Ron Tisdale wrote:
I am beginning to think that people like David Valedez, Bob Wolfe, Ellis Amdur and others are often more on the forward edge of aikido than some of us stuck in the mud of organization, affiliation, and rank. A governing board of aikido would have no place for people like that, and it would be to the detriment of Aikido and each and every person who practices it.
I think that, now that a generation of Aikido teachers has reached 6th Dan, you will see a number of them getting "creative" so to speak. No approach is without its inherent limitations and many of the folks that have gotten to this level are aware of the limitations in what they have been doing and are looking for something to take them to the next level.
In my own case, Saotome sensei has been adament that there is no "style" in Aikido so I have been operating with no constraints in that department for years. Since I haven't even come close to exhausting what Saotome Sensei and Ikeda Sensei have been teaching , I still put alot of focus on mastering what they've been teaching but not in a detailed technical way, but focusing on the principles of what they are doing.
When it comes to teaching, I am completely different from any of my teachers... totally different. And I think that this is precisely what is needed for folks within our organization. The new generation of teachers should provide different ways of looking at what our teachers have been doing, emphasizing different aspects of what we've been taught, providing alternative explanations, etc What would be the point of developing another generation of clones?
Saotome Sensei and Ikeda Sensei are both quite active; one can train with them whenever one wishes to make the effort. We don't need clones, we need people who can give different perspectives on what they are doing. There are folks out there who have been training for decades. If the any particular method of training or explanation of principle was going to work for them it would have by now. They need to see other ways of training, different explanations of the principles, etc. That's why people like Ellis Amdur and Mike Sigman are so important because, although they have enough Aikido to undretsand what we do, they are primarily from outside and can bring fresh insight into the mix. The Aiki Expos have been an integral part in changing the Aikido of many of the senior folks I know. You can even see how someone like Ikeda Sensei has actually changed what he does and how he teaches based on what he learned from various people he connected with at the Expos.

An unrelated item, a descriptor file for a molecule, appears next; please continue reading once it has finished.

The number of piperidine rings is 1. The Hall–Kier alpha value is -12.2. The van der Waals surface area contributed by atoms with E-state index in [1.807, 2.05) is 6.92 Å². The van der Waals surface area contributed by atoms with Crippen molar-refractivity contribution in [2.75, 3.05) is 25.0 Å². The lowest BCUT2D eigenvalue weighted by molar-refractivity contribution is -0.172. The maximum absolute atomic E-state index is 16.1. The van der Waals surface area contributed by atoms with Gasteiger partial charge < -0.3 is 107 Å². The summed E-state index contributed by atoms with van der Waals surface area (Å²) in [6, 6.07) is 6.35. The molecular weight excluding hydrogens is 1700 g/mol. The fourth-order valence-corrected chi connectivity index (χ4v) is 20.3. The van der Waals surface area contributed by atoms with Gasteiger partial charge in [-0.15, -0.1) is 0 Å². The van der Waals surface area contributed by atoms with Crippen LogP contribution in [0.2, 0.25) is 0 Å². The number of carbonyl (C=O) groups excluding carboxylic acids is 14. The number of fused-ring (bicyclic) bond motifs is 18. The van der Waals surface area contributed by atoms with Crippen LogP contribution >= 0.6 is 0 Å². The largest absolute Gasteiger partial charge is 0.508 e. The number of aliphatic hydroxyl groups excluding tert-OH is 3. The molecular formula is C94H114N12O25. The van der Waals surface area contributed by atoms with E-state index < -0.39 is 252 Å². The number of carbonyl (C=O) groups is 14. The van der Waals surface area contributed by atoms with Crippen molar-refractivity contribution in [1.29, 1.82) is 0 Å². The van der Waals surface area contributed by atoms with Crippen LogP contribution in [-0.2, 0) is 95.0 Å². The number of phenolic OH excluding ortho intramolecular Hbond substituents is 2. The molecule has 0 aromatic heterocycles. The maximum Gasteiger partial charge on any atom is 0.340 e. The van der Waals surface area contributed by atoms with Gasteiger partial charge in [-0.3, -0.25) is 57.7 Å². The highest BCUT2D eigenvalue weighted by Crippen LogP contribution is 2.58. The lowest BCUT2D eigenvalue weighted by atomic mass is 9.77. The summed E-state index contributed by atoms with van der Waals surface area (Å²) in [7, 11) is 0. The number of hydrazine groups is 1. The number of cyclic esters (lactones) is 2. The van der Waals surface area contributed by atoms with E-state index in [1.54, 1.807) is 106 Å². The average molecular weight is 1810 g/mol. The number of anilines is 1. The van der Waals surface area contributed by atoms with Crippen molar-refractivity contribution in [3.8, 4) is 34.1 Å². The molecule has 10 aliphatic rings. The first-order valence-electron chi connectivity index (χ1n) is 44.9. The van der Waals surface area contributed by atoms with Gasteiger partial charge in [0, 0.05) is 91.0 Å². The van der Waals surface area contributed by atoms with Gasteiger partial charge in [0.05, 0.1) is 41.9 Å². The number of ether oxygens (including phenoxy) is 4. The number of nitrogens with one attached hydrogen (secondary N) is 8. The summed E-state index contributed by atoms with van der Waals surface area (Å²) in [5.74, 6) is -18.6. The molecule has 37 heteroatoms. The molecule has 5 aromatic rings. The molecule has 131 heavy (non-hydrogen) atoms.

Then there are the folks from "inside" Aikido who are trying to be craetive about how they train themselves and how they teach what they know. They are the ones who have sought out these "alternative" teachers and are now engaged in incorporating the insights they've had into their Aikido. I think these teachers wil lbe integral in keeping Aikido "alive" as it goes into the future.
But don't sell the "stylists" short... Teachers like Shioda, Mochizuki, Tomiki, Hikitsuchi, Saito, Tohei, Shirata, Nishio, etc. had their own unique approaches to the art and we don't always need to look to "outside" influences to make the jumps in our training that we want; often we simply need exposure to different Aikido approaches. Teachers like Auge, John Stevens, Pat Hendricks, Clint George, Wiliam Gleason, etc. are preservers of knowledge that can be of great value. But people need to look beyond the boundaries of their own little "boxes"... We should be training with all of these teachers, not simply training with the folks who "do what we do".
The combined knowledege contained within these different styels as passed on by the different teachers who have chosen to pass it on as it was taught to them is vast indeed. But in my opinion, the people who will end up recognized as the foremost practitioners and teachers of the next generation will be the folks who took the elclectic approach and not the people who specialized in a given style or approach.